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noname สลอต 1688 It was probable that the greater part of his new crew would be made up from the men now on board of the Vernon; and this belief caused him to regard these men with more interest than he might otherwise have done. He had no fault to find after the glance he had bestowed upon them, for they presented a very trim appearance in their new uniform, and looked a great deal more tidy than they would after they had been on duty a few weeks. "Of course I expected that would be your decision," replied Corny, as he took the papers 91 which the captain returned to him, including his commission and report. "Not a word, sir; only said he would be down to his breakfast in a few minutes." Before the Vernon reached The Narrows, everything on her deck had been put in order by the large crew, and less activity prevailed on board. Christy thought it was time for him to report to the commander, and he moved aft for this purpose. He did not even know the name of this gentleman, and he saw no one to introduce him formally; but the ensign in command had doubtless received an order to take him as a passenger to the Gulf. "How's de sick man, Massa Gumboat?" asked the old negro, chuckling as though he appreciated the stroke of strategy made by his companion.
www123fazcom ลงคเขาใชงานคะ "Is it really you, Captain Passford?" asked the second lieutenant. "I was not; I had nothing to do with the sloop. She belonged to Captain Flanger." Christy had looked into the ward room as he passed the door, for the captain's cabin was not provided with a separate companion-way, as is usual on men-of-war, for the space could not be spared in so small a vessel. All was still there, but two men stood near the door waiting for the signal to rush to the deck. "It is evident from what we have heard, and from the documents submitted to me that one of these gentlemen is Lieutenant Christopher Passford," said Captain Battleton; "but we have no means of identifying the officer. In what vessels have you served, Mr. Passford?" But he had no intention of again approaching the fort, and he headed the boat to the south-east, or nearly so, and then ordered the men to give way. He called the attention of the coxswain to the range, and directed him to keep it. The bowman was required to keep the lead going all the time. Christy was still clothed in the frock and cap of a common sailor, and he realized that it was time for him to put on his uniform. He went to the quarters of the men where he had concealed his valise, and carried it back to the cabin, where he proceeded to make the change. In a short time he had put himself in proper condition to take his place on the quarter-deck in command when his presence was required. He had nothing to do at present, and he concluded to write his report of the remarkable proceedings on board since the 175 Bronx left the station. He wanted his desk, and he went to the stateroom.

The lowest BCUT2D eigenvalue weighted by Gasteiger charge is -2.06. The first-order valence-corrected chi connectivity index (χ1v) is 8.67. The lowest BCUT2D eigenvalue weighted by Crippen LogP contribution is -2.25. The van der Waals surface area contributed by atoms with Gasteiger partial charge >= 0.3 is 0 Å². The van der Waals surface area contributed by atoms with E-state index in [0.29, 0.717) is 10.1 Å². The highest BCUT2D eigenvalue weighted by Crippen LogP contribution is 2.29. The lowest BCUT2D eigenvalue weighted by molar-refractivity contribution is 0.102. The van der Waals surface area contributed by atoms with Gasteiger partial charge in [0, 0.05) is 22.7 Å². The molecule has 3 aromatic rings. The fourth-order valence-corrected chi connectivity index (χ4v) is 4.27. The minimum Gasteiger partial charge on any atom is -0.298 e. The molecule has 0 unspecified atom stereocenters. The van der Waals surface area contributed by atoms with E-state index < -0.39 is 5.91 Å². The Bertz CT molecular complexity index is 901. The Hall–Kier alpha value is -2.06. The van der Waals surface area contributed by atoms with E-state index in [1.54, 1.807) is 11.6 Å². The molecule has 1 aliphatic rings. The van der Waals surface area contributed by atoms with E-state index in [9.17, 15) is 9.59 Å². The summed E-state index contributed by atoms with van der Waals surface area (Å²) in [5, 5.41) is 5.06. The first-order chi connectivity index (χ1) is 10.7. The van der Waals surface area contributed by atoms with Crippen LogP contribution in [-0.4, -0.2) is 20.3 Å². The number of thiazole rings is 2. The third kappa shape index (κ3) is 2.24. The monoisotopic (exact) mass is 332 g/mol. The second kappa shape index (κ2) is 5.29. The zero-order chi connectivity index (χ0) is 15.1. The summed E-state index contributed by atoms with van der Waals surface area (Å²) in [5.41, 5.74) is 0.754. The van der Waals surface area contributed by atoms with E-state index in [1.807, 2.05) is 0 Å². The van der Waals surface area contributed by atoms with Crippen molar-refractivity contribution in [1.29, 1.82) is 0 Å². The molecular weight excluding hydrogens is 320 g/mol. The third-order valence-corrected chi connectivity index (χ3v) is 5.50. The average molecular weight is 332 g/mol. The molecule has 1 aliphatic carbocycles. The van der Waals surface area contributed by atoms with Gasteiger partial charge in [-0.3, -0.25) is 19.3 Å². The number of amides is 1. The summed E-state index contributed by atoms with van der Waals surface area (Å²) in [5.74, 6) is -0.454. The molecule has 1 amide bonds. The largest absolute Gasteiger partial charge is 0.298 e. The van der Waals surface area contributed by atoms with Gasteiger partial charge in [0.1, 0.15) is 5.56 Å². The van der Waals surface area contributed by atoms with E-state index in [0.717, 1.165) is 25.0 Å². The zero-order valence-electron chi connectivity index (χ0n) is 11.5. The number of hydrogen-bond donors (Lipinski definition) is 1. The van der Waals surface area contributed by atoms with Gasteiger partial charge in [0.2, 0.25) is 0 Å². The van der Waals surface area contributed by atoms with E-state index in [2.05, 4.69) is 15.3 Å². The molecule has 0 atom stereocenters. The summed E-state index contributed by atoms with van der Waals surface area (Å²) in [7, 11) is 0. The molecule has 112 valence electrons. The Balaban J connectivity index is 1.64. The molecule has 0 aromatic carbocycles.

ag 777สลอต "Not till you change your tone. I wish you to understand that I am in command of this ship, and I have my commission in my pocket. I intend to be treated with decency at least." "Well, what is there over there?" "Make the course north-west, Mr. Flint," said 350 Christy, following the sailing directions with a proper allowance for the tide. "No more sounding; send the man below. We shall have from three to seven fathoms of water till we have passed the fort." CHAPTER XXI A NON-COMBATANT ON BOARD THE BRONX
ufa777net "We shall soon be where our operations begin; but I am afraid we are to have a lazy time of it," 307 added Christy, as soon as the vessel's head had been pointed in the direction indicated. "All your guns seem to be mounted outside," said the naval officer as he halted on the parade.
walletme net login "Is the Bronx in condition for immediate service, Captain Passford?" asked the flag-officer. "I have my commission as a lieutenant, and my orders to take passage in the Vernon, and to take command of the Bronx on my arrival at the station of the Eastern Gulf squadron," said Corny, as he pulled a huge envelope from his breast pocket; and Christy could not but notice the perfect confidence with which he spoke. "What is your age?"